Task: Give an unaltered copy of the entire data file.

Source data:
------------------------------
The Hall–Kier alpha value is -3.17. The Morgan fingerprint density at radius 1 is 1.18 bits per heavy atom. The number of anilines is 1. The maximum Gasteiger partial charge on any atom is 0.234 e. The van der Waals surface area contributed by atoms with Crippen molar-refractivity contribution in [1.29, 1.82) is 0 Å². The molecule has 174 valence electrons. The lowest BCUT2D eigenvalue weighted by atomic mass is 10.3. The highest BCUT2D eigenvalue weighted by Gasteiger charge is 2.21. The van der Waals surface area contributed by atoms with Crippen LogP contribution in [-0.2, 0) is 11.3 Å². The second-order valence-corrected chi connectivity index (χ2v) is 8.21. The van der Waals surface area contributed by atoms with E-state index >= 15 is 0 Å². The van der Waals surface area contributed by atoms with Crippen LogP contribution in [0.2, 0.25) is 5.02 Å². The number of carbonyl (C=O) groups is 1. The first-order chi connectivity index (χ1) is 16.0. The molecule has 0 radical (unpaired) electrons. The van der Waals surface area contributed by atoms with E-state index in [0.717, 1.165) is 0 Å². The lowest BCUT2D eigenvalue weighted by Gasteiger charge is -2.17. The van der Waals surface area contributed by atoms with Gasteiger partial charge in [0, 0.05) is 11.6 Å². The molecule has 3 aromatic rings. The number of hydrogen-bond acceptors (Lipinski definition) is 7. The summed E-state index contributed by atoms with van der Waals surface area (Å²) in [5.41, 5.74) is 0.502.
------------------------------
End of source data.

The Hall–Kier alpha value is -3.17. The Morgan fingerprint density at radius 1 is 1.18 bits per heavy atom. The number of anilines is 1. The maximum Gasteiger partial charge on any atom is 0.234 e. The van der Waals surface area contributed by atoms with Crippen molar-refractivity contribution in [1.29, 1.82) is 0 Å². The molecule has 174 valence electrons. The lowest BCUT2D eigenvalue weighted by atomic mass is 10.3. The highest BCUT2D eigenvalue weighted by Gasteiger charge is 2.21. The van der Waals surface area contributed by atoms with Crippen LogP contribution in [-0.2, 0) is 11.3 Å². The second-order valence-corrected chi connectivity index (χ2v) is 8.21. The van der Waals surface area contributed by atoms with E-state index >= 15 is 0 Å². The van der Waals surface area contributed by atoms with Crippen LogP contribution in [0.2, 0.25) is 5.02 Å². The number of carbonyl (C=O) groups is 1. The first-order chi connectivity index (χ1) is 16.0. The molecule has 0 radical (unpaired) electrons. The van der Waals surface area contributed by atoms with E-state index in [0.717, 1.165) is 0 Å². The lowest BCUT2D eigenvalue weighted by Gasteiger charge is -2.17. The van der Waals surface area contributed by atoms with Gasteiger partial charge in [0, 0.05) is 11.6 Å². The molecule has 3 aromatic rings. The number of hydrogen-bond acceptors (Lipinski definition) is 7. The summed E-state index contributed by atoms with van der Waals surface area (Å²) in [5.41, 5.74) is 0.502.